Academician Jiang Lei of Beihang University, Professor Lin Guo/Professor Xuliang Deng of Peking University Stomatological Hospital, Science: The strongest artificial enamel in history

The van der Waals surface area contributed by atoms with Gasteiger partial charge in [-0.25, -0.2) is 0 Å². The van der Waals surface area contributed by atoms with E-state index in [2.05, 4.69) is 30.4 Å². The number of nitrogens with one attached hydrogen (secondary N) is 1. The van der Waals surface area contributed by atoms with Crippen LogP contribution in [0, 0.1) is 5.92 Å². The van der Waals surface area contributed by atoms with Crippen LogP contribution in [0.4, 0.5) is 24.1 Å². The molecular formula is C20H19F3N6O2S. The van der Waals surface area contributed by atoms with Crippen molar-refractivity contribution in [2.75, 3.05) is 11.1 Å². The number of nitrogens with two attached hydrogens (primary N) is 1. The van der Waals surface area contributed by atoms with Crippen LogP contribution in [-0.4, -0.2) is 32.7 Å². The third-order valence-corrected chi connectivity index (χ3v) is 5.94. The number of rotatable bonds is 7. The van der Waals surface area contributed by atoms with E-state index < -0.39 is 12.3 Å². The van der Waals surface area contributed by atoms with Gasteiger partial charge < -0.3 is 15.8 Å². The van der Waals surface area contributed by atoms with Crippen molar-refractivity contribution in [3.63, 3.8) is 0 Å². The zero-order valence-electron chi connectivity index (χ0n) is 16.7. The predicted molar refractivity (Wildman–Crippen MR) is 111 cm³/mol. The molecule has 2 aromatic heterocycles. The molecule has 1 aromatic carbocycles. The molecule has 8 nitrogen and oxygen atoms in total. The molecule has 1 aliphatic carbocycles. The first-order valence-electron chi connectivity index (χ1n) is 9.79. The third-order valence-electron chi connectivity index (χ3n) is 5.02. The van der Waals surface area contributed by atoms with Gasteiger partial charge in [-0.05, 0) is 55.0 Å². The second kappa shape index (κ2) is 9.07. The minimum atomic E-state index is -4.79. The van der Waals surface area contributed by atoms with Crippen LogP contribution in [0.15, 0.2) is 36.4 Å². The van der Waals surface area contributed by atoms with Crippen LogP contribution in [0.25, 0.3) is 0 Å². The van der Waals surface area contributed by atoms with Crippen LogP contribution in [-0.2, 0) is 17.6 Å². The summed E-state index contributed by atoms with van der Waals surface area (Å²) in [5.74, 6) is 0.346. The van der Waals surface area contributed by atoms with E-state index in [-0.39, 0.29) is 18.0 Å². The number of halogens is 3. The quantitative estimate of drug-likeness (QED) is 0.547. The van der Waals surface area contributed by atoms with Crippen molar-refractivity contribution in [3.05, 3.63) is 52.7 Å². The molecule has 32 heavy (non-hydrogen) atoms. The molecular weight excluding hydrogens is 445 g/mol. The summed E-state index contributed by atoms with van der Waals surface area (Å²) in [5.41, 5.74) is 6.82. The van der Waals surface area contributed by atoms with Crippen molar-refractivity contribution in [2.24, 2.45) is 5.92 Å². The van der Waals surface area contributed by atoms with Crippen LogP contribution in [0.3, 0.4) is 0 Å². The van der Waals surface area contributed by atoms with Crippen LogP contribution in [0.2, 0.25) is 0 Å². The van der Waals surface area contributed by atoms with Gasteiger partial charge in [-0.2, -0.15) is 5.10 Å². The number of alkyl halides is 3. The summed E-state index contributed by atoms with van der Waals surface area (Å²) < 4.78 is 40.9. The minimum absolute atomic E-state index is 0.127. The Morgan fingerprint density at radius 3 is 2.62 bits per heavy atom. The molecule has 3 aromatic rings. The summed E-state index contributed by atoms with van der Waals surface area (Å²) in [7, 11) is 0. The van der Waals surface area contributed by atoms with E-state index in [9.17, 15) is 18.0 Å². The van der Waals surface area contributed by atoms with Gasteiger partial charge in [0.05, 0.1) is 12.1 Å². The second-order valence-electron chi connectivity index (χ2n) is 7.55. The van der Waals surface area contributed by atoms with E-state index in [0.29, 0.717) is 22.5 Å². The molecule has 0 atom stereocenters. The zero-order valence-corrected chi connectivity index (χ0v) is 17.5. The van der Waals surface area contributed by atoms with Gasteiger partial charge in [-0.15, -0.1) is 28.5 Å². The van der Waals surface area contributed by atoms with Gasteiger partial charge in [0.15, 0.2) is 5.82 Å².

Tooth enamel is the hardest natural biological material in the human body, with a hardness only slightly lower than diamond, comparable to crystal, and excellent resistance to deformation and vibration damage.The translucent material covering the surface of our teeth is about 2mm thick (Figure 1A) and contains up to 96% inorganic minerals, consisting of tightly arranged hydroxyapatite (HA) nanowires.With a diameter of 30 to 50 nm self-assembly HA nanowires are aligned with each other, through close together first glaze column about 5 microns in diameter (figure 1 b), and then the further cross arrangement in the glaze formation of highly ordered hierarchical structure (FIG. 1 c and D), make the enamel rock solid, so that we can freely cutting, grinding, food.In natural tooth enamel, most crystalline fragments of HA nanowire are connected with each other through amorphous intercrystalline phase (AIP, Mg substituted amorphous calcium phosphate), and the interface has strong chemical bond cooperation (Figure 1E) to meet the required mechanical strength and toughness.Figure 1. Complex hierarchical structure of natural tooth enamel However, enamel, as a highly mineralized biological tissue, can be considered almost purely inorganic and cannot regenerate due to the lack of a bioorganic substrate, including cells.From the first days of permanent tooth growth, tooth enamel is slowly worn down, accelerated by the release of acids from sugars in bacteria’s fermented food and acidic drinks.Once the enamel’s defenses are breached, the whole tooth is left unprotected.Tooth decay, which is a nightmare for many people, starts with the loss of enamel.Repairing tooth enamel is one of the most hardcore challenges in bionics.Biomineralization, inorganic templates can be used synthetic methods of bionic structure of natural tooth enamel, but because of the complexity of the structure of the enamel, is also unable to effectively obtain the same as the natural enamel multilevel structure of large areas of repair layer, also did not various properties of natural teeth and name, from the clinical application and the far distance.In order to solve these problems, Prof. Lei Jiang, Prof. Lin Guo, Peking University Stomatological Hospital, Prof. Xuliang Deng, And Prof. Nicholas A. Kotov, Institute of Biological Interfaces, University of Michigan, United States of America,Through two-way frozen alignment assembly formed the hydroxyapatite nanowires and polyvinyl alcohol intergranular phase (AIP) of amorphous coating, design a with multi-scale highly ordered HA hierarchy of artificial enamel (ATE), and to realize the natural tooth orderly (close) the composition, structure and performance (mineralization) mechanics and the perfect moment.The obtained ATE exhibits excellent mechanical properties, achieving a perfect combination of high stiffness (105.6 ± 12.1 GPa), hardness (5.9 ± 0.6 GPa), strength, viscoelasticity and toughness, which not only exceeds the reported HA matrix composites and ceramic-polymer matrix composites, but even exceeds natural enamel.The results were published in Science as “Multiscale Engineered Artificial Tooth Enamel,”Hewei Zhao, Shaojia Liu and Yonghai Yue from Beihang University and Yan Wei from School of Stomatology, Peking University were co-first authors of the paper.Accurately replicating such complex layers and the functions of natural teeth is a huge challenge.To this end, we first synthesized HA nanowires growing along the direction [001] without obvious defects by solvothermal method.The ZrO2 (A-Zro2) amorphous layer with A thickness of about 3 nm was grown in situ by in-situ hydrolysis of Zr precursor.The fracture strength and strain of HA@A-ZrO2 nanowires obtained are ~ 1.6gpa and ~6.2% (Figure 2G), which are 2.5 times and 1.6 times (~ 0.65gpa and ~4%) of pure HA nanowires, respectively.Moreover, the nanowires can withstand up to ~5.2% tensile deformation before fracture.The results show that the amorphous zirconia coating can effectively improve the interface properties and mechanical properties of the materials.Finally, the researchers freeze HA@A-ZrO2 nanowire dispersions in the presence of polyvinyl alcohol (PVA) bidirectionally and self-assemble to form macrocomposites with parallel nanowires.After freeze-drying and mechanical compression, dense artificial enamel (ATE) was obtained (Figure 2H).Polydimethylsiloxane (PDMS) wedges generate bidirectional temperature gradients that drive ice crystals to grow vertically and horizontally (Figure 2H).Vertical growth of ice crystals forces HA@A-ZrO2 nanowires and PVA to occupy the gap between the ice sheets, and parallel growth forces them to acquire parallel orientations.It is important to note that ATE is machined and can form toothlike macroshapes (FIG. 2I), with densely arranged parallel columns and microscale arrangements (FIG. 2J).The AIP layers between HA nanowires were almost identical to those in enamel (Figure 2K), which perfectly reproduced the multi-scale hierarchical structure of natural enamel.Figure 2. Synthesis and characterization of artificial tooth enamel (ATE) To explore the role of each structural element, the researchers prepared two ha-based reference composites,That is, ATE (ATE-NAIP) of nanowires without AIP and ATE (ATE-NOM) of composites loaded with HA@A-ZrO2 nanowires without ordered microstructure.The average Young’s modulus (E) and hardness (H) of ATE were 105.6 ± 12.1 GPa and 5.9 ± 0.6 GPa, respectively, according to the results of nano-indentation (stiffness, hardness and viscoelasticity, loading direction parallel to the nanowires) and three-point bending (strength and toughness, loading direction perpendicular to the nanowires) tests.It is not only higher than HA matrix composites and ceramic-polymer matrix composites reported, but also higher than natural biological materials such as teeth, nales and animal bones (Figure 3).The stiffness and hardness increased by two times compared with ATE-NAIP and ATE-NOM, indicating that the parallel arrangement of nanocrystal-amorphous interfaces and micron columns helps improve the strength and hardness of the composites.At the same time, ATE also exhibits high viscoelasticity, with an average energy storage modulus (E’) of 78.6 ± 9.8gpa (FIG. 3C), and an average damping coefficient (Tan δ) of ~0.07 (FIG. 3A), which exceeds the limit of conventional engineering materials with similar energy storage modulus.In addition, the bending strength of ATE is about 142.9mpa, and the fracture strain is 0.018, which are about 2 times and 10 times of HA based ceramics respectively (FIG. 3A).Compared with ATE, the bending strength of ATE-NAIP and ATE-NOM is reduced by nearly two times, which further demonstrates the necessity of multi-scale engineering design of organic-inorganic composites.FIG. 3 Mechanical properties of artificial enamel (ATE) ATE shows a perfect combination of high strength and toughness. Such excellent mechanical properties can be attributed to the following reasons: 1.The in-situ growth of amorphous ZrO2 layer can penetrate into the damaged enamel column to form physical anchoring connection and enhance the interfacial force.At the same time, chemical bond cooperation (such as hydrogen bond, covalent bond, etc.) is formed between ZrO2 layer and HA nanowire interface to further improve the adhesion of the interface and enhance the stability.2. Both HA@A-ZrO2 nanowires and PVA matrix are tightly bonded to AIP through chemical bonds. AIP provides a buffer layer that not only promotes stress transfer, but also enhances the inorganic-organic interface, thus giving ATE excellent mechanical properties.3. PVA organic phase fills the gap of amorphous HA nanowires, which not only maximizes the slip of HA@A-ZrO2 nanowires, but also has chemical bonds at the A-Zro2 /PVA interface, thus strengthening the interface connection (FIG. 4).4. Multi-scale hierarchical structure design can dissipate energy by transferring energy from one nanowire to the organic layer and adjacent nanowire, thus avoiding structural collapse and simultaneously improving the stiffness, hardness, and viscoelasticity of ATE (Figure 5).Figure 4. Organic phase confinement and interface interaction in ATE.Figure 5. Deformation and failure modes in ATE.In conclusion, this work provides a new engineering design method and approach for the macroscopic assembly of artificial tooth enamel to perfectly reproduce the multiscale hierarchical structure of natural biological materials.The designed biomimetic composite retains the structural complexity of the biological prototype, and achieves a perfect combination of high stiffness, hardness, strength, viscoelasticity and toughness.Zhaoet al., Multiscale engineered artificial tooth enamel. Science375, 551 — 556 (2022). DOI:Source: Frontiers of Polymer Science